Upon his arrival, Killmonger challenges T’Challa for the throne not merely as an act of revenge for his father’s death, but for social justice.
Yes, that’s right. He’s a social justice warrior who believes in righting the oppression of African peoples throughout history by becoming the oppressor of what the movie’s characters refer to as “colonizers”—white people, in other words. But he’s more than just a cardboard cutout.
An ideologue true and true, Killmonger doesn’t hesitate to kill anyone who gets in the way of his ideals, including his own girlfriend (the Bonnie to his Clyde, as Claw states), whom he dispatches in a heartbeat after she’s grabbed as a human shield by Claw (Andy Serkis), the mercenary whose death facilitates his entry into Wakanda.
As it turns out, he’s been playing the long con with Claw, who previously worked with his father, and killed many Wakandans while smuggling out Vibranium. This satisfies W’Kabi (Daniel Kaluuya) after T’Challa is unable to capture Claw, and Killmonger finds himself an ally in Wakandan high society.
Much like Killmonger, W’Kabi has his own motivations. Seeking justice for his family’s death at the hands of Claw, W’Kabi is willing to cast T’Challa aside for someone who can actually get the job done. And much like Nakia, he doesn’t believe Wakanda should just sit back and do nothing while the rest of the world goes to hell.
Killmonger challenges T’Challa for the crown and wins after pushing him down a waterfall, thereby becoming Wakanda’s new ruler. Much like T’Challa’s previous fight with M’Baku, it’s a scene reminiscent of the battles in Assassin’s Creed: Origins.
In other words, it’s pretty damn entertaining.
Whereas Nakia wants to intervene in world politics through diplomacy and outreach, W’Kabi believes in global conquest. Naturally, his views are in line with Killmonger’s social justice views and the two set out to deliver Wakandan firepower to resistance forces across the globe, facilitated by the nation’s spies and any oppressed person sympathetic to the concept of social revolution.
Despite being an ideologue, it’s easy to see where Killmonger’s worldviews come from. He was undoubtedly shaped by his rough upbringing as an orphan in Oakland, followed by years of intense military training and experience as a modern-day warrior in some of the world’s most oppressive shitholes.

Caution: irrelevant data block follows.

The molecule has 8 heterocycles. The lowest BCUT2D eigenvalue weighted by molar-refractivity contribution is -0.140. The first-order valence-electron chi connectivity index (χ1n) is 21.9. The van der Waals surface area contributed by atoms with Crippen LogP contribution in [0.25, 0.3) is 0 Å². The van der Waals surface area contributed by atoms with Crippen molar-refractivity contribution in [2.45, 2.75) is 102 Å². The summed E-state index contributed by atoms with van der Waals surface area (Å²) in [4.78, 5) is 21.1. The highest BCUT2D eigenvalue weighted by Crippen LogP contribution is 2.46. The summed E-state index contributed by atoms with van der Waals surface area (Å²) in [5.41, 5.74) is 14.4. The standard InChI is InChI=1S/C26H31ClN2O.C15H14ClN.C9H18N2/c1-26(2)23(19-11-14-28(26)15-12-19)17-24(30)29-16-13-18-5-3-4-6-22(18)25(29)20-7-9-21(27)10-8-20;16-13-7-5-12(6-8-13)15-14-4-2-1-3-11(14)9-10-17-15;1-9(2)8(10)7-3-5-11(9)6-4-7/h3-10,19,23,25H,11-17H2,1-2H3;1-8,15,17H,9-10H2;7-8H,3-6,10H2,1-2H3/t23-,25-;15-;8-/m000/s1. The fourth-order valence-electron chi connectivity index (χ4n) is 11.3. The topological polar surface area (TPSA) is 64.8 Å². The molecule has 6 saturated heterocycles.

I might even sympathize with him, if he didn’t forsake his humanity for his ideals.
Although assumed dead, T’Challa is instead rescued by his former rival, M’Baku, and he sets out to prevent Killmonger from carrying out his plans.
Naturally, Killmonger and the Black Panther face off in battle as Wakandan’s elite forces have something of an impromptu civil war that’s everything the big battle in the third Captain America movie should’ve been, and then some.
Killmonger’s plans to export the weapons are cut short when CIA agent Everett K. Ross (Martin Freeman) has a Top Gun moment with a high-tech drone provided by T’Challa’s sister, Shuri (Letitia Wright), and downs the supply planes before they leave Wakandan airspace.
It’s an interesting moment to consider, as a white man and CIA agent plays his part in saving the world from the brink of global revolution, and the Wakandans depend on his skill as a former Air Force pilot to pull it off. Did I mention that they decide to save his life (or possible paralysis) after he takes a bullet in the spine to save Nakia earlier on in the film? There’s no racism here.
The last 30 minutes of the film are an exciting rollercoaster filled with large-scale hand-to-hand combat in the field (where M’Baku even shows up to kick some ass), and a one-on-one between Black Panther and Killmonger fully geared up in an underground mine with levitating trains running through.
Of course, even though T’Challa wins the fight, I couldn’t help but feel sympathetic toward Killmonger, who refuses to have his wound treated and opts for death. He says he doesn’t want to spend the rest of his life in shackles, much like his (non-Wakandan) ancestors, and asks to be buried at sea. It’s a poignant moment as he remains true to his ideals, however misguided.
At the end, T’Challa, learning from his experience, realizes that Wakanda’s old ways of staying apart from the world were what led to the conflict in the first place. After all, while isolationism might’ve worked for Wakanda for centuries, it’s unconscionable to remain aloof while the rest of the world goes to hell with global terrorism and interstellar (and interdimensional) alien invaders. However, despite his pledge to help the world, he remains the king of Wakanda, first and foremost.
The Black Panther states simply that “we are all one tribe.” And in the face of real-world suffering, we certainly are. Strife doesn’t give a damn about identity politics.